So what do you do with a year like 2013? (To be sung to the tune of “How do you solve a problem like Maria?”)
I think you divide your 10 best stocks for 2013 into three parts. Read more
If China’s stock markets are headed into a rally, it’s time to take a look at what I call Good China stocks and Bad China stocks.
It’s too early, in my opinion, to be sure that we’re going to see one of those explosive 40% to 80% moves off a bottom that China’s equity markets deliver from time to time. We do have a huge drop in the Shanghai Composite Index, which in late September was down 70% from its October 2007 levels. And the index did bounce off of the psychologically important 2000 level on September 26. And the index is up 5.1% from that September 26 low to the October 17 close. (The Shanghai index has trailed Hong Kong’s Hang Seng Index, which is up 11.9% from its low on September 5 through October 17.)
BUT China’s markets have rallied on anticipation—on hope in other words—of more aggressive stimulus measures from the Beijing government in the run up to and the days after the official transfer of power to a new leadership team that is scheduled to take place on November 8 at the 18th Party Congress. That stimulus could be less aggressive than expected or it could be ineffective. (For more on why this stimulus could be way less effective than the last round see my post http://jubakpicks.com/2012/10/02/the-next-macro-event-that-will-drive-global-stocks-my-bet-is-on-announcements-of-new-stimulus-from-china/ And it’s quite possible that the 7.4% growth rate for the third quarter, announced on October 18, doesn’t mark the bottom for China’s growth in this cycle.
So we don’t know and won’t know until we see numbers for growth from the fourth quarter (sometime in the first quarter of 2013) or from the first quarter (sometime in the second quarter of 2013.)
If the current stimulus hopes turn into disappointments, I think we’ll see a rally on hope that continues the current move up—until the disappointing data arrive sometime in the fourth quarter of later.
And if the stimulus hopes turn into a real turn in China’s economy, and the third quarter of 2012 does turn out to be the bottom for China’s economic growth rate, then I think we could see a more restrained version (restrained slow growth in Europe, China’s biggest trading partner) of the traditional explosive rally in Shanghai and Hong Kong. Even if that rally is more restrained than usual, it will be worth owning a piece of it. (This, by the way, is my current read. The third quarter numbers showed a decided pick up in growth in September, the last month of the quarter.)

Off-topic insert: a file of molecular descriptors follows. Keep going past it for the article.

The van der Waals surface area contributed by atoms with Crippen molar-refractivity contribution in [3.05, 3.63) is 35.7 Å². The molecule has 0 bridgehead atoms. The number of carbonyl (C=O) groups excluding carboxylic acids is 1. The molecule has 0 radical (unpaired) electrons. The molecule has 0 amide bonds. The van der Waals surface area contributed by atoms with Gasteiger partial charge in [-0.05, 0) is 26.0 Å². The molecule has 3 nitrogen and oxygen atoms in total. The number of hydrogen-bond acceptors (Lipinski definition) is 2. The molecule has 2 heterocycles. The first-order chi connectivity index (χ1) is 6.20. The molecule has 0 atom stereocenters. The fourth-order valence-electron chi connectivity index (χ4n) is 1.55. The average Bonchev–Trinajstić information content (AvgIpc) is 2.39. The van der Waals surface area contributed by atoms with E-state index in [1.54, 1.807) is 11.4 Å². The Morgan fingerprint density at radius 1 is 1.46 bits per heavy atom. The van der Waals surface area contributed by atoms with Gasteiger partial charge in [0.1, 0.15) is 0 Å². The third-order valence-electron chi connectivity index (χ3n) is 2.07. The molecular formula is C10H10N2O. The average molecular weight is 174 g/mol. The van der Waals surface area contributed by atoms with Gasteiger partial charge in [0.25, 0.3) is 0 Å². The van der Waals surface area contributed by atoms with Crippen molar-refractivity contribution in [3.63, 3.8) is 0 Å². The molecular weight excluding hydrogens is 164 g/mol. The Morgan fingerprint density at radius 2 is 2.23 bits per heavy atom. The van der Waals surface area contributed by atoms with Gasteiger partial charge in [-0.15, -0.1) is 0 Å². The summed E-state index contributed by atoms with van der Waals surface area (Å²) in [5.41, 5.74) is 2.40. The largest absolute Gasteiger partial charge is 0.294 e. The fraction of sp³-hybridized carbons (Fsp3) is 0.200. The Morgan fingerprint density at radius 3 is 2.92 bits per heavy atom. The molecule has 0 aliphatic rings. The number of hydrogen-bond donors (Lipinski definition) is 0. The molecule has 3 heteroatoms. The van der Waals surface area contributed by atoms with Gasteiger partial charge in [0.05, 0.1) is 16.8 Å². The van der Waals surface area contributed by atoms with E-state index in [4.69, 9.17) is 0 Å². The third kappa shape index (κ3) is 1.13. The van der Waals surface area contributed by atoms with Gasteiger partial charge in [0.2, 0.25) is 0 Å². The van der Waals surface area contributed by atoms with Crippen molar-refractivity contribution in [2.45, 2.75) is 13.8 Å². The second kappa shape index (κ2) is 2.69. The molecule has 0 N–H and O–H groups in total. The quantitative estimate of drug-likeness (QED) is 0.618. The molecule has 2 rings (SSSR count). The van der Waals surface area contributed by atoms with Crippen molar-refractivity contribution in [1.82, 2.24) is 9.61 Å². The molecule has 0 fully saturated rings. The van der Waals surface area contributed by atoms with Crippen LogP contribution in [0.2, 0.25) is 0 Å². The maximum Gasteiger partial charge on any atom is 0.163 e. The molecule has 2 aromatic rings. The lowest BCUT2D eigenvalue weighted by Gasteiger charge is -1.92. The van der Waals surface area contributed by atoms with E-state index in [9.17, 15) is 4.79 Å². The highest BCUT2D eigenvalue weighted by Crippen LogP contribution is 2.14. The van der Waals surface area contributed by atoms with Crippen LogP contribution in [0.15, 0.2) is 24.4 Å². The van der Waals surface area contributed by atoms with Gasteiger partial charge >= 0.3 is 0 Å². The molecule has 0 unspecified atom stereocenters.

But how? China’s stocks are notoriously volatile and frighteningly opaque. Many investors are rightly afraid that any Chinese stock they buy will turn out to be a fraud based on creative accounting. Certainly there have been enough examples of that—Sino-Forest and Longtop Financial come to mind. And even if the company ultimately turns out not to be a fraud, a short-selling attack on a Chinese company stands a good chance of success because so many Chinese companies are opaque and hard to understand.
In response to that truth about the Chinese market and in order to derive an investing strategy responsive to the unknown potential of what looks to me to be the early stages of a significant rally, I’ve come to think of China’s stocks in two groups. You can call them Bad China stocks and Good China stocks.
Usually when investors talk about “good” and “bad” stocks they mean that “good” stocks are those that they’d buy and “bad” ones are those that they’d shun.
Here I mean something slightly different. Read more
The ADRs (American Depositary Receipts) of Home Inns and Hotels Management (HMIN) dropped another 2.53% yesterday as traders continued to sell into the company’s after-the-close second quarter earnings report.
Surprise! The Chinese budget hotel company delivered enough to confound the sellers. And to disappoint those of us hoping to buy more on any sell-on-the-news dip. (Home Inns and Hotels Management is a member of my Jubak’s Picks portfolio http://jubakpicks.com/the-jubak-picks/ )
The ADRs were headed to a gain of 4.15% in the minutes before the August 10 close.
The company reported earnings of 34 cents an ADR, 3 cents above the Wall Street consensus. Revenue came in at $228.2 million, well ahead of the $214.8 consensus. That was good enough for 60.2% revenue growth from the second quarter of 2011.
But what really turned sentiment, in my opinion, from sell on the news to got to get some was the company’s guidance for the third quarter of $243 million to $248 million in revenue—versus the $238.3 million consensus—and the increased guidance for all of 2012 of $899.6 to $914.5 million in revenue against the $871.9 million analyst consensus.
As of August 10 I’m raising my target price slightly to $34 a share by May 2013.
Full disclosure: I don’t own shares of any of the companies mentioned in this post in my personal portfolio. The mutual fund I manage, Jubak Global Equity Fund http://jubakfund.com/ , may or may not now own positions in any stock mentioned in this post. The fund did own shares of Home Inns and Hotels Management as of the end of March. For a full list of the stocks in the fund as of the end of March see the fund’s portfolio at http://jubakfund.com/about-the-fund/holdings/